| 10:13 am on Sep 18, 2003 (gmt 0)|
Thanks for the feedback.
I would agree with comments about it getting rid of spam and how annoying it can be to get pages of results that all lead to the same site.
I do believe that my sites don't fall into this category because each site does not contain duplicate content for the user. Each site is specialised for the users local area, i.e. the town they live in and the smaller towns and villages that surround it. Each site may look the same from a design standpoint but provides a specialised service for its targetted area and so really is unique.
I wonder at what point does Google say that two sites are too similar or duplicate?
| 2:43 pm on Sep 18, 2003 (gmt 0)|
|I wonder at what point does Google say that two sites are too similar or duplicate? |
I think pages aren't considered duplicates as long as the title, META tags and copy are different. Of course, that's assuming you have more than a 2 word title on every page, a 5 word description and one line of copy.
Some things to consider:
-The amount of code on each page
-The amount of text on each page
-The amount of difference in code on each page
-The amount of difference in text on each page
If you have a lot of code and little text and you only change the text on each page, then that might not be enough to make each page different. Similarly, if you have a lot of text and little code and you only change the code on each page, then that might not be enough to make each page different.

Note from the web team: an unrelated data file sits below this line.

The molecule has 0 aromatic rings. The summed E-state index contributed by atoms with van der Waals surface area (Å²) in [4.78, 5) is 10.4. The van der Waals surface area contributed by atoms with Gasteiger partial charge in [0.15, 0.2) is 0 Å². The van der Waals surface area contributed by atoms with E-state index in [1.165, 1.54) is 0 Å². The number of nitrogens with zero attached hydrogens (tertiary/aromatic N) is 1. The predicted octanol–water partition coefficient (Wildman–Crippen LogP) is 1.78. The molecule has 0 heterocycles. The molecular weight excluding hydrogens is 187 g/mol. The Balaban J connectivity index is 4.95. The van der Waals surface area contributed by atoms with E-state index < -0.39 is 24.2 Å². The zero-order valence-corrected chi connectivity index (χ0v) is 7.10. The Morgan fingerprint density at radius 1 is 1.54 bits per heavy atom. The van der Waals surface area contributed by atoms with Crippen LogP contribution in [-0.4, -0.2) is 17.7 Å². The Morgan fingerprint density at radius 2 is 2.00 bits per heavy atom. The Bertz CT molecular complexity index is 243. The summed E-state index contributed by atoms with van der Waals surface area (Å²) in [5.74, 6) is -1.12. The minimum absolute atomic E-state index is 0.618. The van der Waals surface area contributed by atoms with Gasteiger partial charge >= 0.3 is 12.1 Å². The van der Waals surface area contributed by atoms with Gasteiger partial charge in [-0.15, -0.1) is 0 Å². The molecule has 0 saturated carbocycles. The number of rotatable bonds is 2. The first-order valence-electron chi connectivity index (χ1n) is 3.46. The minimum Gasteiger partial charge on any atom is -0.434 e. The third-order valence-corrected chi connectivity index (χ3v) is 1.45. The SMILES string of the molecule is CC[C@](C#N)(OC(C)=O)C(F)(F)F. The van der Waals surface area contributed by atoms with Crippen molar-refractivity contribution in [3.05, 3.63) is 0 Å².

I have heard that a 25% difference on each page is enough. So if you have equal ammounts of text and code on each page, you could change half the text or half the code and that would be enough to avoid duplicity. I haven't actually tested this though.
[edited by: dougmcc1 at 3:10 pm (utc) on Sep. 18, 2003]
| 2:56 pm on Sep 18, 2003 (gmt 0)|
|my site has appeared #1 and then from about #8 all the rest of my sites were listed (I have 70 in total). For some of the smaller towns my sites actually occupied the first 50 positions of the search. |
And you wonder why you were penalized?
| 3:00 pm on Sep 18, 2003 (gmt 0)|
If I'm looking for martini bars services in Chicago, I don't want to have ALL the Chicago martini bars drowned out by your martini bar listings for Des Moine, Hilton Head, Palm Beach, etcetera and etcetera.
Does that make sense to you? The above scenario is bad for the user.
It could be that perhaps you don't have enough competitors and that's why you can dominate from positions 8-70, or it could be you are dominating for a less trafficked keyword than other more competitive keywords.
But, the martini enthusiast in Hilton Head does not benefit from seeing your listing for a Chicago area martini bar. And I'm certain that Google would like to avoid this.
Duplicate content filters. The threshold for duplicate content, in my opinion, is larger than just one page or two page deal. I think it's more of a sitewide process of comparing one site to another site.